LightSquared vs. GPS: Beware of simple thinking

Incredibly, would-be wireless provider, LightSquared, is still tilting at windmills. It continues to waste everyone's time in a vain effort to transmit terrestrial 4G signals on frequencies adjacent to those used for GPS satellites. Anyone with a decent understanding of the real, analog world would have known this will never work, as we'll see in The Long View...
(by @richi )

For several years, LightSquared has been planning and building a hybrid terrestrial and satellite-based 4G network. However, about nine months ago, the FCC ordered the company not to use the terrestrial component of its service, for fear of interfering with GPS signals. Unsurprisingly, LightSquared then embarked on a campaign of indignant lobbying.

But, in my opinion, LightSquared was dead wrong to assume it could use those frequencies without stomping all over GPS. Alexander Pope was right: A little learning is a dangerous thing. And this is important, because GPS has become a piece of critical infrastructure -- essential to our way of life.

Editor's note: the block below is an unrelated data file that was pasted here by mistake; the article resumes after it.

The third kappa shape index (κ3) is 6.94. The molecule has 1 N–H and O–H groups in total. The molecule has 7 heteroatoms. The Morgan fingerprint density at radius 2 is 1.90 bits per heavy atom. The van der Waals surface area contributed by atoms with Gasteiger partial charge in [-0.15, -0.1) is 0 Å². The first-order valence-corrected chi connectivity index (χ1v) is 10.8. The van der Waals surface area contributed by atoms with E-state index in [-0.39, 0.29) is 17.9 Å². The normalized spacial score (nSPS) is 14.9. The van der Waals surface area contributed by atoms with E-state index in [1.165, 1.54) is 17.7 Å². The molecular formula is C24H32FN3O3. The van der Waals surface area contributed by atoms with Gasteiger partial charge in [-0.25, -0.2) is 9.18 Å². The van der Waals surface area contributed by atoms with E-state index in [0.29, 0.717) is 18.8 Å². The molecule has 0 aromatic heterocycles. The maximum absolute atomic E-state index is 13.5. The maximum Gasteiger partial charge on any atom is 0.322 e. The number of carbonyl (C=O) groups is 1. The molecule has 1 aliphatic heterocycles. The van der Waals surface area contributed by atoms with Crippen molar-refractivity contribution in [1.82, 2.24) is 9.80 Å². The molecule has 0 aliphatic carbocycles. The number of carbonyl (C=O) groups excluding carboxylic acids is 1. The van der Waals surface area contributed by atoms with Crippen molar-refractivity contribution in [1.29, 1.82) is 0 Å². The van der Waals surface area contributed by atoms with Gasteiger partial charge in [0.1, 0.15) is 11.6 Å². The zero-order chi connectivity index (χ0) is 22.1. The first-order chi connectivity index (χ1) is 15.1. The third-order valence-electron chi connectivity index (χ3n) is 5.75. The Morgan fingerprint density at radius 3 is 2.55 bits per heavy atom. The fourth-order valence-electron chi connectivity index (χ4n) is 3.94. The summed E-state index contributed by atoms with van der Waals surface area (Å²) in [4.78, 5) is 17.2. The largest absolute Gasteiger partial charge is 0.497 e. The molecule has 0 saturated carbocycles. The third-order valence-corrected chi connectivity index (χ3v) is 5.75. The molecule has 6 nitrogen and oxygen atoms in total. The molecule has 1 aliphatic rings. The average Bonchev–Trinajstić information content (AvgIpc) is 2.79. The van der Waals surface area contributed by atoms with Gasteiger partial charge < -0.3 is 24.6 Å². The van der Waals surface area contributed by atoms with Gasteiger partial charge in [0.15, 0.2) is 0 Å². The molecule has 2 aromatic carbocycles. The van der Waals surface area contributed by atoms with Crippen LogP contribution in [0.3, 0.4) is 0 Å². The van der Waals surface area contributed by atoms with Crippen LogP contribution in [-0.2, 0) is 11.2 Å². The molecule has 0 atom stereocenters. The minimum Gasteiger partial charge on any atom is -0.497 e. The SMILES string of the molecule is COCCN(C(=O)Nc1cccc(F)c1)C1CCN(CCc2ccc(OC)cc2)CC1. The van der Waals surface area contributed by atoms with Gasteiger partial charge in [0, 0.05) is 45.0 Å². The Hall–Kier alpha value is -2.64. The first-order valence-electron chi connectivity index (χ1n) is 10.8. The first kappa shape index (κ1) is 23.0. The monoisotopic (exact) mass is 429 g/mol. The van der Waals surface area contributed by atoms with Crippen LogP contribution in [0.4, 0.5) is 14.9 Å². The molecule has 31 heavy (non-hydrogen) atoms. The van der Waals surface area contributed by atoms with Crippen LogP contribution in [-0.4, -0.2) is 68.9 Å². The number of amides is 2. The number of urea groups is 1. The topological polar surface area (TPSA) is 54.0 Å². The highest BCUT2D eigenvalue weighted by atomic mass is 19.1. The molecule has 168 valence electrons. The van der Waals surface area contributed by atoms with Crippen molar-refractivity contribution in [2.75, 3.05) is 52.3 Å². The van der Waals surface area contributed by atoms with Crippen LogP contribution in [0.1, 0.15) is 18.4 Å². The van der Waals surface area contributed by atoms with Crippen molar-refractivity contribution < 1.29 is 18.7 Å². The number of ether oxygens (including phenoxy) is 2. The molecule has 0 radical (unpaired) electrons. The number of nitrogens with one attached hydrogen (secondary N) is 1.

LightSquare's argument is that its transmissions aren't within the GPS frequency bands. So it opines that any interference is the fault of badly-designed GPS receivers, not of its transmitters.

It's a physical certainty; it's the nature of radio modulation. The only question is the degree to which you'll interfere with the GPS signal.

You see, in the analog world, the actual bandwidth of a signal is infinite. Of course, the vast majority of the transmitted energy is at and around the carrier frequency, but lower power "sideband" transmissions will extend far above and below the intended range. Theoretically, infinitely far, but in practice, they're irrelevant once they become quiet enough to merge with the natural background radio noise.

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